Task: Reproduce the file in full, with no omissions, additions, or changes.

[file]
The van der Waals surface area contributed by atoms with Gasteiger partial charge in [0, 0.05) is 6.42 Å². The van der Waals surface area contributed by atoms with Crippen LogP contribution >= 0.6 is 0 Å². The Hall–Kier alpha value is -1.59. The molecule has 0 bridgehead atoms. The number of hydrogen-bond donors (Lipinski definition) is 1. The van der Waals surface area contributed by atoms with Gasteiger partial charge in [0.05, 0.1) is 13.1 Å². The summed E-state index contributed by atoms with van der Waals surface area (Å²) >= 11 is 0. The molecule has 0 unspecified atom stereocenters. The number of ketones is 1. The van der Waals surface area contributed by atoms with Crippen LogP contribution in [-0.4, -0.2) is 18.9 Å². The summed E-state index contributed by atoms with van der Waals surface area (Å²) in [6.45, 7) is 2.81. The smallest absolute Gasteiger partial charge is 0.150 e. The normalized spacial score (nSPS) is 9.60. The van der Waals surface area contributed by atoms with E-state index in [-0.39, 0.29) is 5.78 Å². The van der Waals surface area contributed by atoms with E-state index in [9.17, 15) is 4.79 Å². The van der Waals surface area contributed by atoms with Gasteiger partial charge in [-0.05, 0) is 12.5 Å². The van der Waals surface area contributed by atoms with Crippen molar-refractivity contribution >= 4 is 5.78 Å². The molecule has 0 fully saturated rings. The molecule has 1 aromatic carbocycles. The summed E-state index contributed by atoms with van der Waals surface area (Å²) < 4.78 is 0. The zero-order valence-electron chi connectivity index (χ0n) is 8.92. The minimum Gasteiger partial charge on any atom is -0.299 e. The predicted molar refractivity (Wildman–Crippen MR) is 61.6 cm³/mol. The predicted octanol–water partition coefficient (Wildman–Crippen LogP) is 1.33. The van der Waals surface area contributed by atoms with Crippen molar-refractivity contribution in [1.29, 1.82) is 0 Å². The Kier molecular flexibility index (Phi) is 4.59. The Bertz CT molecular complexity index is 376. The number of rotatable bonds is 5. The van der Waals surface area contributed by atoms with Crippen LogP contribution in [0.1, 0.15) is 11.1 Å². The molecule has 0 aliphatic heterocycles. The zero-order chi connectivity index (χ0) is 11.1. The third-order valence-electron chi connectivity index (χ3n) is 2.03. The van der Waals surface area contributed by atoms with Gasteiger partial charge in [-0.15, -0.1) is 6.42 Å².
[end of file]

The van der Waals surface area contributed by atoms with Gasteiger partial charge in [0, 0.05) is 6.42 Å². The van der Waals surface area contributed by atoms with Crippen LogP contribution >= 0.6 is 0 Å². The Hall–Kier alpha value is -1.59. The molecule has 0 bridgehead atoms. The number of hydrogen-bond donors (Lipinski definition) is 1. The van der Waals surface area contributed by atoms with Gasteiger partial charge in [0.05, 0.1) is 13.1 Å². The summed E-state index contributed by atoms with van der Waals surface area (Å²) >= 11 is 0. The molecule has 0 unspecified atom stereocenters. The number of ketones is 1. The van der Waals surface area contributed by atoms with Crippen LogP contribution in [-0.4, -0.2) is 18.9 Å². The summed E-state index contributed by atoms with van der Waals surface area (Å²) in [6.45, 7) is 2.81. The smallest absolute Gasteiger partial charge is 0.150 e. The normalized spacial score (nSPS) is 9.60. The van der Waals surface area contributed by atoms with E-state index in [-0.39, 0.29) is 5.78 Å². The van der Waals surface area contributed by atoms with E-state index in [9.17, 15) is 4.79 Å². The van der Waals surface area contributed by atoms with Gasteiger partial charge in [-0.05, 0) is 12.5 Å². The van der Waals surface area contributed by atoms with Crippen molar-refractivity contribution >= 4 is 5.78 Å². The molecule has 0 fully saturated rings. The molecule has 1 aromatic carbocycles. The summed E-state index contributed by atoms with van der Waals surface area (Å²) < 4.78 is 0. The zero-order valence-electron chi connectivity index (χ0n) is 8.92. The minimum Gasteiger partial charge on any atom is -0.299 e. The predicted molar refractivity (Wildman–Crippen MR) is 61.6 cm³/mol. The predicted octanol–water partition coefficient (Wildman–Crippen LogP) is 1.33. The van der Waals surface area contributed by atoms with Crippen molar-refractivity contribution in [1.29, 1.82) is 0 Å². The Kier molecular flexibility index (Phi) is 4.59. The Bertz CT molecular complexity index is 376. The number of rotatable bonds is 5. The van der Waals surface area contributed by atoms with Crippen LogP contribution in [0.1, 0.15) is 11.1 Å². The molecule has 0 aliphatic heterocycles. The zero-order chi connectivity index (χ0) is 11.1. The third-order valence-electron chi connectivity index (χ3n) is 2.03. The van der Waals surface area contributed by atoms with Gasteiger partial charge in [-0.15, -0.1) is 6.42 Å².